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    Default Re: Milli a new composite mill kit

    Quote Originally Posted by peteeng View Post
    and does UCCNC run servos?
    Short version: Yes it does.

    Long version:

    UCCNC is a step & direction axis output controller. Depending on the hardware controller (UC400ETH, UC300ETH, AXBB-E) it can output up to 400kHz pulses per axis. No issues controlling DMM servos (or any other drives which accept S&D inputs).

    UCCNC can use PWM, analog, or S&D for spindle control. The DYN4 drives can accept all three of these input modes.

    If set up as S&D, the spindle can also be programmed in UCCNC to be an axis using the same pins. This might be a slight bug, but can be exploited to control the spindle servo with common "S" word G-code commands (for standard RPM) and do spindle positioning for homing/ATC alignment or single-point broaching.

    Example would be to edit the "M6" macro inside UCCNC so that the spindle stops, then the C axis is commanded to home to a proximity switch (or the DYN4 Z-pulse if using a 1:1 or 1:2 drive ratio) so drive dogs line up.

    Breakout boards plays a significant role, as cheaper BOB's have 100 or 200kHz optocouplers. This limits the resolution or speed possible on an axis (or S&D spindle). CNCDrive's UCBB and UCSB have high-speed optos which will not limit the output frequency.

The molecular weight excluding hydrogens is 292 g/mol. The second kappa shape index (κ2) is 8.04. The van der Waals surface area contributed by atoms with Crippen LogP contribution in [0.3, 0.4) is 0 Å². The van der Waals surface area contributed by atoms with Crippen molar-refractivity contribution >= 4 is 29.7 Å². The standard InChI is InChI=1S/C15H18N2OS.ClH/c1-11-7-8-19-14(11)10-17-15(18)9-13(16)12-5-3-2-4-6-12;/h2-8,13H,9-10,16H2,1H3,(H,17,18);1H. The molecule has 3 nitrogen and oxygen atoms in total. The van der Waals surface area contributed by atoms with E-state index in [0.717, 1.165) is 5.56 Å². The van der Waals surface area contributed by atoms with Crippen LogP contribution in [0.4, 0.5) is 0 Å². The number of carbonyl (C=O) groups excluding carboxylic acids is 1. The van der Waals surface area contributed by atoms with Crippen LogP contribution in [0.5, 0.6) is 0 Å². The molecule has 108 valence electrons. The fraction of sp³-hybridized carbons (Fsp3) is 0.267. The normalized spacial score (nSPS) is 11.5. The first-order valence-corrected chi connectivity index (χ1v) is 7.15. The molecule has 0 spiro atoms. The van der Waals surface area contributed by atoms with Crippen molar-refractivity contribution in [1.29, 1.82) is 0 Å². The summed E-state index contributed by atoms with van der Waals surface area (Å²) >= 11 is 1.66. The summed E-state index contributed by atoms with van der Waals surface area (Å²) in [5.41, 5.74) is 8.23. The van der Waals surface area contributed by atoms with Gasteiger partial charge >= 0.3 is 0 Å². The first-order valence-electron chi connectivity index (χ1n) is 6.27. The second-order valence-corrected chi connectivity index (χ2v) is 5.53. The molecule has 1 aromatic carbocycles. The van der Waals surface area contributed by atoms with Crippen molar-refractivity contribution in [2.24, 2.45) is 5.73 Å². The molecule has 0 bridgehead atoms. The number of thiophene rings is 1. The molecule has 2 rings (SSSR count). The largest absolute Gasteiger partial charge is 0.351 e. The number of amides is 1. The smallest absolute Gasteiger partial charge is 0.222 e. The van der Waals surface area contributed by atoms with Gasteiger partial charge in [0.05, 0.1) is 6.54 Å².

As with all other PC-based hardware motion controllers, the MC buffers the signals from the PC to create very steady output signals. If one is used to real-time industrial controllers it takes a little getting used to the (very) slight lag between commanded inputs and the resulting output. Pushing the feed hold button on a true real-time industrial controller means INSTANT feed hold. Same thing on UCCNC (or Mach3 using a ethernet smooth stepper, or any other PC with hardware motion controller) results in a very slight delay before the feed hold while the buffer empties before the next command is processed. It's subtle, but perceptible. Buffered signals = smooth, but also delays.

    UCCNC spindle control considerations:
    - Encoder input frequency is limited. Fairly coarse encoder counts are required so as not to saturate the controller. DMM DYN4 encoder outputs can be adjusted to 2000 pulses per rev minimum using the LINE_NUM parameter. This means at 3kRPM it will be outputting 100kHz signals to UCCNC. This is well within the usual optocoupler speed, but may be too fast for the controller or UCCNC. Suggest contacting CNCDrive directly on this issue.
    - Encoder input signals must be single-ended (no differential). Possible noise issues over longer distances unless a differential-to-single converter is used.
    - S&D spindle control mode can be very abrupt start/stop. Acceleration must be set experimentally as well as adjusted in the servo drive to avoid tripping the drive. Braking resistor essentially mandatory.